BT criticised for missing broadband access targets

Click to follow
The Independent Online
THE SUPPLY of high-speed internet connections to consumers is being held back by operational problems at BT Group with regulators' key performance targets being missed, according to Peter Black, the man charged with overseeing the progress made by BT in opening up its network to rivals.

Mr Black's comments come as expectations for broadband demand continue to grow steeply. Internet service providers (ISPs) have had to shelve marketing plans because of BT's performance while it has failed to respond to fault calls within defined times and costs.

Mr Black, the telecoms adjudicator, has been appointed by Ofcom, the industry regulator, to oversee the progress by BT in opening its local access network to rivals - so-called local loop unbundling, which is key to delivering the Government's vision of "broadband Britain".

Mr Black said: "The systems in place have not been industrially robust, new systems were struggling through the depths of the problem. The number of orders is going up but not as much as I would have hoped. As the activity increases there is more opportunity to get things wrong. BT have their issues. I think they could address them with a bit more alacrity."

Mr Black yesterday issued a report to industry chief executives which showed that delivery of working, unbundled services was running at a rate of 50-60 per cent versus a target of 75 per cent which is set to rise to 85 per cent soon.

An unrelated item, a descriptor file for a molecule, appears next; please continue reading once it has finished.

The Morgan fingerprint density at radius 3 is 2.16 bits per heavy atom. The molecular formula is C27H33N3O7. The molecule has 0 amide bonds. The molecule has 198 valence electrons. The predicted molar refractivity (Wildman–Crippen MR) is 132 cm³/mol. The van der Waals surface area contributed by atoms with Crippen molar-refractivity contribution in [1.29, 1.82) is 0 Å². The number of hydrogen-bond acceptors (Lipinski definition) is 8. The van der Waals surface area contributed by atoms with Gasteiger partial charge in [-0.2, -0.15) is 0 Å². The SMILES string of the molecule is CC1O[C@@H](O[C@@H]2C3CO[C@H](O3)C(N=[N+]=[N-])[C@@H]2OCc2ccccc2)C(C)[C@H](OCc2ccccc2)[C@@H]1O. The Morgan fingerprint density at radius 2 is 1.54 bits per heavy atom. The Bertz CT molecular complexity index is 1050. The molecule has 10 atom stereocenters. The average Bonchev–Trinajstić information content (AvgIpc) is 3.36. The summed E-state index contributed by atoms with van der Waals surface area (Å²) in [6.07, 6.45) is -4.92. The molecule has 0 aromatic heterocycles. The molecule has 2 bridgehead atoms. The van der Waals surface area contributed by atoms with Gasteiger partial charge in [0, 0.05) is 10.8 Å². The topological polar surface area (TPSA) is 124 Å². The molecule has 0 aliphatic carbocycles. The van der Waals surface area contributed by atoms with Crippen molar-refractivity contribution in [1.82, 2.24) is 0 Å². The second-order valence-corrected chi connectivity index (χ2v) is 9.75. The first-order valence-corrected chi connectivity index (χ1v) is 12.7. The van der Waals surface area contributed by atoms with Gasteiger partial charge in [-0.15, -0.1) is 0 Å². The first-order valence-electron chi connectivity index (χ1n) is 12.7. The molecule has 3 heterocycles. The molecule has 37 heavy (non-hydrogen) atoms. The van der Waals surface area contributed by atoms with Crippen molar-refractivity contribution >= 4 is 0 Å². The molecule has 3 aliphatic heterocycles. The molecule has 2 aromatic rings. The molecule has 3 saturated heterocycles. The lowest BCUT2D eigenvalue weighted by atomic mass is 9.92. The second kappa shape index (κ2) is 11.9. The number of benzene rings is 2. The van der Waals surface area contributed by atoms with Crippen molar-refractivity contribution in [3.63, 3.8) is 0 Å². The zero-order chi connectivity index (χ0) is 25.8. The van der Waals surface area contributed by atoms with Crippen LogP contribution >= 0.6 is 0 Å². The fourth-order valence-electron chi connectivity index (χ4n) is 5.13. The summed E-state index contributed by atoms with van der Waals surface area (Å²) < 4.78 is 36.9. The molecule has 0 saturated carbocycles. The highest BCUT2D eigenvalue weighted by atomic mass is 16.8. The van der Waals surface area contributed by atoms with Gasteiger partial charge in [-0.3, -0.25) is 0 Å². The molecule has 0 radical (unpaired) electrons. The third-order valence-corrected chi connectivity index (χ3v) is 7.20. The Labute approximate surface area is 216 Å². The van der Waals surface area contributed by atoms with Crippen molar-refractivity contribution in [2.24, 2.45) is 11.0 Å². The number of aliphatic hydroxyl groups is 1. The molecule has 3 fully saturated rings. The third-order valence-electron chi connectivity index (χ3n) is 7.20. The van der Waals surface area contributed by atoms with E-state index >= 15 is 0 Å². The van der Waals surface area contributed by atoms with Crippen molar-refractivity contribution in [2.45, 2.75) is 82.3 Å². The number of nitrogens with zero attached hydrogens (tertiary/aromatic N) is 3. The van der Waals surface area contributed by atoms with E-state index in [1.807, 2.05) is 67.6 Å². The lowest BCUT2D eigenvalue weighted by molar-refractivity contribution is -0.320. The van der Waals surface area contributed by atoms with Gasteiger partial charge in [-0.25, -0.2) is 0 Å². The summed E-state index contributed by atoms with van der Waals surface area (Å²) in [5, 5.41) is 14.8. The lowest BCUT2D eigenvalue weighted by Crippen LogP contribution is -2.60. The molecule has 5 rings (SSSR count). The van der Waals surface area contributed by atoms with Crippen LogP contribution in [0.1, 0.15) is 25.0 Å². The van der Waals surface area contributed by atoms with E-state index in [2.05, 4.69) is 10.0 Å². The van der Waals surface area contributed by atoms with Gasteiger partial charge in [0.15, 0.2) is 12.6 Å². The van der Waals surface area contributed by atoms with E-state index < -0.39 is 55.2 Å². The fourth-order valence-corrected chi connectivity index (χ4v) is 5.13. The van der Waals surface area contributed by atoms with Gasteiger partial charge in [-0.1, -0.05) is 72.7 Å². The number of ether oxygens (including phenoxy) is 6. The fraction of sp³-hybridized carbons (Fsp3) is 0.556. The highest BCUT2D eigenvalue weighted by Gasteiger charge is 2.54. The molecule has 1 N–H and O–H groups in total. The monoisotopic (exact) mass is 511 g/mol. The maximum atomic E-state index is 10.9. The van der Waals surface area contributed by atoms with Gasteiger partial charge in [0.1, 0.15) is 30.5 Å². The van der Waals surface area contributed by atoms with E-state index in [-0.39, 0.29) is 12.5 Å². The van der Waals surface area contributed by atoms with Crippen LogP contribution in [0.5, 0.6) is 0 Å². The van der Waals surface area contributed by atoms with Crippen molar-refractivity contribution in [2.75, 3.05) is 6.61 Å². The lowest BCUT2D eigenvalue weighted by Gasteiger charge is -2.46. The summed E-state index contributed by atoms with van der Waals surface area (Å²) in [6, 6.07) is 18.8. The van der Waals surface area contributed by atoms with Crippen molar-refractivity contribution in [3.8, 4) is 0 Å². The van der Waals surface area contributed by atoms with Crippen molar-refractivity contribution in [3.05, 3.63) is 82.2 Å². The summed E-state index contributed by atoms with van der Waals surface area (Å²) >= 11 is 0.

BT said it was now assigning 350 extra staff to deal with unbundling orders and meet regulatory targets. "Clearly there are targets here which we have not met yet but we are committed to the success of local loop unbundling. We are working very hard to make sure we deliver," said a BT spokesman.

There were 31,000 local BT lines unbundled by the end of January with Mr Black's office having targeted 50,000 by this month. There were 12,000 unbundled lines in May 2004. However, ISPs using local loop unbundling as a way of supplying broadband to consumers believe the country will need 2.5m unbundled lines by the end of 2006 compared with initial estimates of 1m last September.

Mr Black's report does acknowledge that BT's management, led by Ben Verwaayen, the chief executive, is addressing the issues and that new, automated delivery systems are due to be implemented in March and April.

Mr Black said his office would publish monthly updates and performance figures while BT had agreed to publish its own internal performance indicators on its website.